While it's called "putting it on the arm" in the former, it's called "venture capital" in the latter. And what about when a couple of companies make it huge and become the Mercedes or Starbucks of weed? Just in 2015, ABIV bought the largest independent operation in California, Heineken bought 50 percent of Lagunitas, and MillerCoors purchased most of Saint Archer Brewing. But he also thinks the black market will probably remain an option for the foreseeable future. You think of it as an investment, and suddenly find yourself charging bar tabs and sushi dinners. Similarly, the cost of education has skyrocketed while assurances of post-graduate employment have plummeted. I would sell only to trusted classmates and refuse to talk business over phone or computer except by way of an elaborate code that might fool cops and parents. Every dorky kid slinging dime bags at the Jewish Community Center is only a few degrees of separation from a dude with a gun. To find out, I hit up people in both the illegal and legal marijuana trades to see who—if anyone—was cashing in. It stands to reason that the economics of the weed industry will eventually resemble those of the beer market.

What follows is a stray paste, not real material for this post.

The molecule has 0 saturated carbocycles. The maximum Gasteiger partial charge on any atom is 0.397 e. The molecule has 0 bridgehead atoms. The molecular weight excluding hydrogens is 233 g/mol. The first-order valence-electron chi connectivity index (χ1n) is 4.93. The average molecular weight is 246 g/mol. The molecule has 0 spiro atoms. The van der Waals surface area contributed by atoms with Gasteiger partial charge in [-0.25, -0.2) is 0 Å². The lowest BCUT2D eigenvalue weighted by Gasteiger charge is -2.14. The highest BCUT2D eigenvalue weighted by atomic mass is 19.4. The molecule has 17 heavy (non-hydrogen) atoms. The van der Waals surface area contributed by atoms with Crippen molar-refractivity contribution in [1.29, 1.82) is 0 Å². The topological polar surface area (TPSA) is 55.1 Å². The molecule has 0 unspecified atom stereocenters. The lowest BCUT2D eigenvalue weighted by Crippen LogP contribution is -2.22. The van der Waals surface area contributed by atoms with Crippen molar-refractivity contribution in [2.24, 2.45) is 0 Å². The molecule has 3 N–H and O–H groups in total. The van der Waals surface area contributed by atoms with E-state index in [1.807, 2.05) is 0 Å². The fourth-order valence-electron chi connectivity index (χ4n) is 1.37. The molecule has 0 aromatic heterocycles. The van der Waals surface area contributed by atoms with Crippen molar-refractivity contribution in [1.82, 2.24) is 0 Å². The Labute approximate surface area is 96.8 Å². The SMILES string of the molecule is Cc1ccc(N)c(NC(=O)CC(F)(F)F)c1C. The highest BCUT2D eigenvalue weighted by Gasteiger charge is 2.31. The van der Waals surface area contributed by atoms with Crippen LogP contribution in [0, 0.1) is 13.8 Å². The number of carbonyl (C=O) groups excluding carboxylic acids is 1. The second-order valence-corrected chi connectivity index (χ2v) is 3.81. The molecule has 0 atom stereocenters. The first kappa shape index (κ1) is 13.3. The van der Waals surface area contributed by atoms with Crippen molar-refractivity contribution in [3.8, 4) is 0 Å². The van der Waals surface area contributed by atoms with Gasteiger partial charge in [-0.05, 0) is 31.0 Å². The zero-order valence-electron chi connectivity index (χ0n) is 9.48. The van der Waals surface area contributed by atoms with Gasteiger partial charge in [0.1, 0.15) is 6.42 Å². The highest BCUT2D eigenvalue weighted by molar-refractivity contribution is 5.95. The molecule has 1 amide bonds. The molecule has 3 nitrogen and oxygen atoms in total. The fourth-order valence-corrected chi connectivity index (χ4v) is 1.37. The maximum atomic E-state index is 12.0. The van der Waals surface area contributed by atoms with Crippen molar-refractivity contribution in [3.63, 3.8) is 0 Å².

Before you know it, you’ve racked up several thousand dollars worth of credit card debt and are receiving anxious calls from creditors who want you to up your monthly payments. When the new year rolls around and it’s time to set goals, make lists, and plan I am a goner. And for me, the hand written style has been more practical than staying current and compatible with electronic device trends.
When I am not being a mom or a wife I love to bake, I love to sew, I love to read and I don't like to sit still. When you or an employee causes a problem with a customer, a supplier, or a vendor, it is important to take steps to rectify the situation and to make sure the relationship stays strong. In fact, our whole country charges its expenses, the government and banks alike, borrowing money from foreign lenders and mortgaging infrastructure without any realistic way of repaying. Welcome to Crazy Little Projects where I show off my latest crazy projects and show you how you can do them too. If it was a more personal infraction, then the letter is addressed to the wronged person directly. So it’s natural that my first feature post of the year is 15 Planners and Journals that You Can Make Yourself!